Lost Echo Creek originates from the outflow waters of Lost Echo Lake. The creek flows southeasterly approximately 12 kilometres before discharging into Upper Fishing Lake. From Upper Fishing Lake, these same waters continue downstream through Lower Fishing Lake, Stewart Creek, and the Torch River before eventually flowing into the Cumberland Delta. Much of the upper watershed was burned-over in the Fishing Lakes Fire of 1977 and a thick growth of jack pine now dominates much of the area.
The creek has been managed for brook trout since 1934 and presently sustains a good population of naturalized trout. Lost Echo Creek is well suited for brook trout. It is a small, sinuous stream with abundant overhead and in-stream cover as well as a suitable flow and temperature regime. Pan-sized brookies of 20 to 25 centimetres are fairly common but occasionally brook trout of lengths up to 30 centimetres are taken. Common angling techniques include casting small, brightly coloured spinners and spoons or drifting current seams or the deeper pools and beaver ponds with a float and live bait. Fly fishermen: stoneflies are generally the most abundant aquatic macro-invertebrate present in Lost Echo Creek. Dapping fly patterns that mimic the nymphal or adult stage of this insect under overhanging vegetation or past undercut banks should yield fish. Try dragonfly patterns in the slower moving pools.
Access 1: From the Highway #120/#106 junction, travel two kilometres north on Highway #106 to the Piprell Lake cut-across road. Turn west and proceed approximately seven kilometres until reaching a culverted crossing of a feeder creek. Just beyond this culvert crossing is the trailhead. Proceed northeasterly on this trail for a distance of 3.2 kilometres. The trail ends at the creek. Several spur trails lead off of the main trail- stay on the main trail. The first 2.5 kilometres of this trail is narrow and rough in several places but is generally passable to half-ton traffic during dry conditions. Beyond this point, ATV or foot traffic is recommended.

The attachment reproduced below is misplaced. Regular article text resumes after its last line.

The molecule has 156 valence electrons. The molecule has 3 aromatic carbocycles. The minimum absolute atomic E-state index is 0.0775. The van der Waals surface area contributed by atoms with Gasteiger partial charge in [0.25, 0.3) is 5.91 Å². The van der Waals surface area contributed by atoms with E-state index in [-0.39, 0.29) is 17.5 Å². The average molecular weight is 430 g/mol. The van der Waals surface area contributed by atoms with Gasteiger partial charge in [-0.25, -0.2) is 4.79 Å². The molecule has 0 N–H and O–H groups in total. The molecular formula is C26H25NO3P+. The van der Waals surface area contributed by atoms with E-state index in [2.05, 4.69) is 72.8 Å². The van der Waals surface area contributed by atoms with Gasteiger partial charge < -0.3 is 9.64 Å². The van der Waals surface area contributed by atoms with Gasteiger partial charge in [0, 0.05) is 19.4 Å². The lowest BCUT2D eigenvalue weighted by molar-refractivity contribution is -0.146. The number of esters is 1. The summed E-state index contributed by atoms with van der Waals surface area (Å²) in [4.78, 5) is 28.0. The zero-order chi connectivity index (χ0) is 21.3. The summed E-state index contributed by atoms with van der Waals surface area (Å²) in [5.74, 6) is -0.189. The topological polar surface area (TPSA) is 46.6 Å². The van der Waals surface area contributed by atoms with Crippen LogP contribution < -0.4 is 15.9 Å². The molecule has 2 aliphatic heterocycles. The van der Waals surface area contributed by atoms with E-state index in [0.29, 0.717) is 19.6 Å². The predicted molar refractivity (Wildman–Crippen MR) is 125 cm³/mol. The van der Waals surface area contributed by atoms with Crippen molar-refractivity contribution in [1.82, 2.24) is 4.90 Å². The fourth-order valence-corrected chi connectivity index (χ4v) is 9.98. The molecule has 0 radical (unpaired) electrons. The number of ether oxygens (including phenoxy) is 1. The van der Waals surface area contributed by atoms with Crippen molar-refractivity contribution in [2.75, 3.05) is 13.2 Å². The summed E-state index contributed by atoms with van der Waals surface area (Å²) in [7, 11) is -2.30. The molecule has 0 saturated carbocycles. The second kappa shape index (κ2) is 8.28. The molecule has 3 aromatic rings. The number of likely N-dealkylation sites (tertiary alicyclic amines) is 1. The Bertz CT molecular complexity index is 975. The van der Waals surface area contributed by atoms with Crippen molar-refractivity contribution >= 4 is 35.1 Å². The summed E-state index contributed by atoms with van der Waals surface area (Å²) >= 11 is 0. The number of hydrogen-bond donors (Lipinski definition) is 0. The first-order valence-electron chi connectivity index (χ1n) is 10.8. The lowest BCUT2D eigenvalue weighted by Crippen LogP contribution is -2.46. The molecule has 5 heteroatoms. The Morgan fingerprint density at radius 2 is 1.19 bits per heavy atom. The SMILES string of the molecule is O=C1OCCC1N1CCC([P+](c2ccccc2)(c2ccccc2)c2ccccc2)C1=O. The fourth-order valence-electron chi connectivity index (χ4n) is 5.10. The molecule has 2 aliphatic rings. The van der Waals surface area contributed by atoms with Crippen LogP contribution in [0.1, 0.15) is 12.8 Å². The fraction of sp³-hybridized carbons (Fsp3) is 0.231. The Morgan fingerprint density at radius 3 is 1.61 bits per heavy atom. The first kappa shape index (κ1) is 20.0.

Access 2: This trail is located 2.5 kilometers northwest of Access 1. The trailhead is located immediately across the road from an open muskeg. This trail is narrow and rocky in several areas, traveling for 3.2 kilometres before terminating approximately 100 metres from the stream at an old ATV bridge crossing. Use a truck or ATV for trail travel during wet conditions. There is a good walking trail along the west bank of the stream between Access 1 and 2.
Alternate Route: Travel 2.9 kilometres east of Piprell Lake. Turn south on the Piprell Lake cut-across road and travel 2.9 kilometres to the Fairy Glen Lake sign. The turn-off to Access 2 trail is 1.9 kilometres southeast of the Fairy Glen Lake sign and the Access I trail is 4.4 kilometres southeast of the Fairy Glen Lake sign.
Pine Ridge Resort